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Maj. Francis Porcase, executive officer of 3rd Brigade Combat Team, said that convoys didn’t spend more than 10 minutes at each border crossing. They received hand-held tactical radios to talk to their new NATO counterparts and shook the hands of their Norwegian, Swedish and Finnish escorts to who would oversee the route, logistics like traffic, speed limits, vehicle maintenance issues or weather conditions. 

Diplomacy in a tactical operation

The Army’s exercise was based around speed and staying true to the operation’s schedule to finish in five days, Porcase said. But the Americans also were able to meet their local counterparts.

“At every stop, our soldiers were interacting with local host nation soldiers,” Porcase said. “It was super neat to watch the interaction between soldiers that had never met each other and only met each other for a couple hours or even just a few minutes.”

The soldiers traded patches and other memorabilia, with some of the 10th Mountain troops landing unique Scandinavian patches or knives with regional significance that local soldiers carried. Some even swapped American meals for Swedish and Finnish MREs, Porcase said.

Many times, Doolittle said, children waved and cheered and onlookers called out for friendly horn honks.

“When we did go through a town and there were people out, it was like a head turner and they almost looked as if they were confused as to why these American armored vehicles were rolling through our town,” Doolittle said.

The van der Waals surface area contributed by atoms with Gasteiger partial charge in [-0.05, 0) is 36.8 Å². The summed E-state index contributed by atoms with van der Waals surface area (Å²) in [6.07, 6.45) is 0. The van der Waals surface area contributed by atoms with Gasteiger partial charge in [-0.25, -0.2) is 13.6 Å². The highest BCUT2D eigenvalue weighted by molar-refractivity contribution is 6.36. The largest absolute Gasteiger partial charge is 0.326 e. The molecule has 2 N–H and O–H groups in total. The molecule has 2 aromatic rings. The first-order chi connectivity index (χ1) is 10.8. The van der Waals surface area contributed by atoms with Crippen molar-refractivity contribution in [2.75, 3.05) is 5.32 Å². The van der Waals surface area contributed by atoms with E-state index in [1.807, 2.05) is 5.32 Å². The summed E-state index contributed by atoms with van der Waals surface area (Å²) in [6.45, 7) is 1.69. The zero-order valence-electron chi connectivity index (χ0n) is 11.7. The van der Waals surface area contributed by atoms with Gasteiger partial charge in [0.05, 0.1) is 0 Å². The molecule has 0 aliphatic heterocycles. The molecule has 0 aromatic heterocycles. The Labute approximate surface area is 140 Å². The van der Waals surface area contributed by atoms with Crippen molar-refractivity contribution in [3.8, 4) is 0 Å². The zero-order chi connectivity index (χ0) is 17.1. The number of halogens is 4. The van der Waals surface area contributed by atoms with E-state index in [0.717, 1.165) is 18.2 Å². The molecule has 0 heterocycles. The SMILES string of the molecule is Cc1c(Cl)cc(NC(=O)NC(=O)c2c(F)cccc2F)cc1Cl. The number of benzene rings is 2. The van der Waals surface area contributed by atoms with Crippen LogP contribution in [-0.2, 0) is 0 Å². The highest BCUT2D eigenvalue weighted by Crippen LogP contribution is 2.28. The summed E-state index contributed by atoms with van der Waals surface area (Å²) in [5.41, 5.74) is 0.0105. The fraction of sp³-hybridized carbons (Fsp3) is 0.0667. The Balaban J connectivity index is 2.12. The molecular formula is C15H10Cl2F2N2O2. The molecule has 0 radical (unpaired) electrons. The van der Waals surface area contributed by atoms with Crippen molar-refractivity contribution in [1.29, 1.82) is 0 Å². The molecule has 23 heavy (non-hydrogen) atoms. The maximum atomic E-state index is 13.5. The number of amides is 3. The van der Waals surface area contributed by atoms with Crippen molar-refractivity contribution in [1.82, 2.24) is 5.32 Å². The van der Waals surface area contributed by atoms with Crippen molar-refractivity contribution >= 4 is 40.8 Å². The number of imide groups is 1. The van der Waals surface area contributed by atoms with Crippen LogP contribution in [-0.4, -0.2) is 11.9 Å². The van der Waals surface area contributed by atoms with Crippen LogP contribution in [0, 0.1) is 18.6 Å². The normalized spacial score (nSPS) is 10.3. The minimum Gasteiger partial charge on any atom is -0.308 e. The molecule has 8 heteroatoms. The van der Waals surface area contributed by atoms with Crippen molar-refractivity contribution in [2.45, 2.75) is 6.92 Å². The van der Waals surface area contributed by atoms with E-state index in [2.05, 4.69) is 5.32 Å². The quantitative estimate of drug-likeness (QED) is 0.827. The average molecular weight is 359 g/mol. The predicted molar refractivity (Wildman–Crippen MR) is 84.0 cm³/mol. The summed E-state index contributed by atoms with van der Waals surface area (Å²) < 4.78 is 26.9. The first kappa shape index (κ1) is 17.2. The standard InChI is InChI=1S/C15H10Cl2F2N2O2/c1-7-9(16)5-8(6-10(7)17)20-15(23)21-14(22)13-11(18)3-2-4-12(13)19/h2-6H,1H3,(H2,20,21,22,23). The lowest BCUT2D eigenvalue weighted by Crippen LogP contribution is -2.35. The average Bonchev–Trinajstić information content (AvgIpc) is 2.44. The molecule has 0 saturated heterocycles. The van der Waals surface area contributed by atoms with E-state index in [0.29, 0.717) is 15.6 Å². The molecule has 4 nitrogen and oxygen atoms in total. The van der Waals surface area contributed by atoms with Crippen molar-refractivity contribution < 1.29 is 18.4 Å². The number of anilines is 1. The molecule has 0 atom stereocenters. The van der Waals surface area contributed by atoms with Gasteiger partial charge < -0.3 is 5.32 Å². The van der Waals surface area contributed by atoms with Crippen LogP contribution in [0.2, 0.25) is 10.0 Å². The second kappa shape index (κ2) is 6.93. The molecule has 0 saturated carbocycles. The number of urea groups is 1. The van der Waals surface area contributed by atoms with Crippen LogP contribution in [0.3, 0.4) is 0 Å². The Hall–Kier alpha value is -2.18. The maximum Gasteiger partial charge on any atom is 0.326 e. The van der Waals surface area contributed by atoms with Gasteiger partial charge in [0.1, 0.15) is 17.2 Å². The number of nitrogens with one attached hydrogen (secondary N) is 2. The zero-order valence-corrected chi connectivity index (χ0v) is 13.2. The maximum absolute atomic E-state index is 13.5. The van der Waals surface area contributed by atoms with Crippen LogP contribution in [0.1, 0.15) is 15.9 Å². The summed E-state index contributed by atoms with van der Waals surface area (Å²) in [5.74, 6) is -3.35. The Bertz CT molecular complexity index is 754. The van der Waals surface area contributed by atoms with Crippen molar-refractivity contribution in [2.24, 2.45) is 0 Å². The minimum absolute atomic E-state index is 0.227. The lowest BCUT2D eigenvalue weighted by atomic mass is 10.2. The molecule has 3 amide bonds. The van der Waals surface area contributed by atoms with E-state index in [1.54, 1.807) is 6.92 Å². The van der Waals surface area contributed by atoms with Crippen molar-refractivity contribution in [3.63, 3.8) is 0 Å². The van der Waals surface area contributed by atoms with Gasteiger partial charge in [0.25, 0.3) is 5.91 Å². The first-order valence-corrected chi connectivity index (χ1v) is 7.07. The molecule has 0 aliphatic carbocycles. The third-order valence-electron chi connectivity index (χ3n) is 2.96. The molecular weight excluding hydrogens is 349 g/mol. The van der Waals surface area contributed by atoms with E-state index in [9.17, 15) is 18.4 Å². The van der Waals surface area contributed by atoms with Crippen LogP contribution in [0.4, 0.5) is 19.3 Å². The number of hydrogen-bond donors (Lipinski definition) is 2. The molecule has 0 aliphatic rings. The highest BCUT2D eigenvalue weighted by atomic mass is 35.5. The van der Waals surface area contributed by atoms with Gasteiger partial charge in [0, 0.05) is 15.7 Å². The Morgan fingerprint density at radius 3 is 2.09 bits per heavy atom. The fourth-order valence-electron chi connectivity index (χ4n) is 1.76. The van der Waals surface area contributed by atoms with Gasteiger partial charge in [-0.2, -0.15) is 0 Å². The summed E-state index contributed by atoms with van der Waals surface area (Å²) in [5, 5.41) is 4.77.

Arctic conditions

 While the Nordic countries are currently experiencing Spring, the climate was still a far cry from the temperatures the Brigade was used to at home in Fort Johnson, Louisiana. Even during the day, temperatures hit just above freezing (though the 10th Mountain Division’s headquarters is at Fort Drum, New York — whose mountains and northeastern weather can be Scandanvia-like — the 3rd Infantry Brigade Combat Team has been permanently based in Louisiana for almost a decade). 

Before the exercise, the Southern U.S.-based leadership sent soldiers to the Army Mountain Warfare School in Vermont and had units practice putting snow chains on tires for icy road conditions. 

“You don’t naturally get that inventory of cold weather equipment when you’re stationed at Fort Johnson so we were able to give them that equipment that they needed to operate out here in the colder climates,” Barnett said. This included thermal underwear, insulated pants and top, gloves and mittens, hoods, and a balaclava.

Moving hundreds of miles is nearly as foreign as the cold. At Fort Johnson, the training area is only about 10 to 15 miles from the brigade’s motor pools. 

To be ready, they spent the months leading up to the exercise practicing.

“We ran through a series of vignettes to make sure that they understood if something would happen, what their actions would be and that included everything from a vehicle breakdown, a flat tire, an individual vehicle accident, like they run off the road or two vehicle collisions with a civilian vehicle,” he said. 

Besides a few flat tires that were handled on the spot, 10 vehicles were evacuated to support centers to get them operational so they could finish the convoy.

“Overall, we were able to make the 908 kilometers without incident,” Barnett said. “So it was an extremely well done operation.”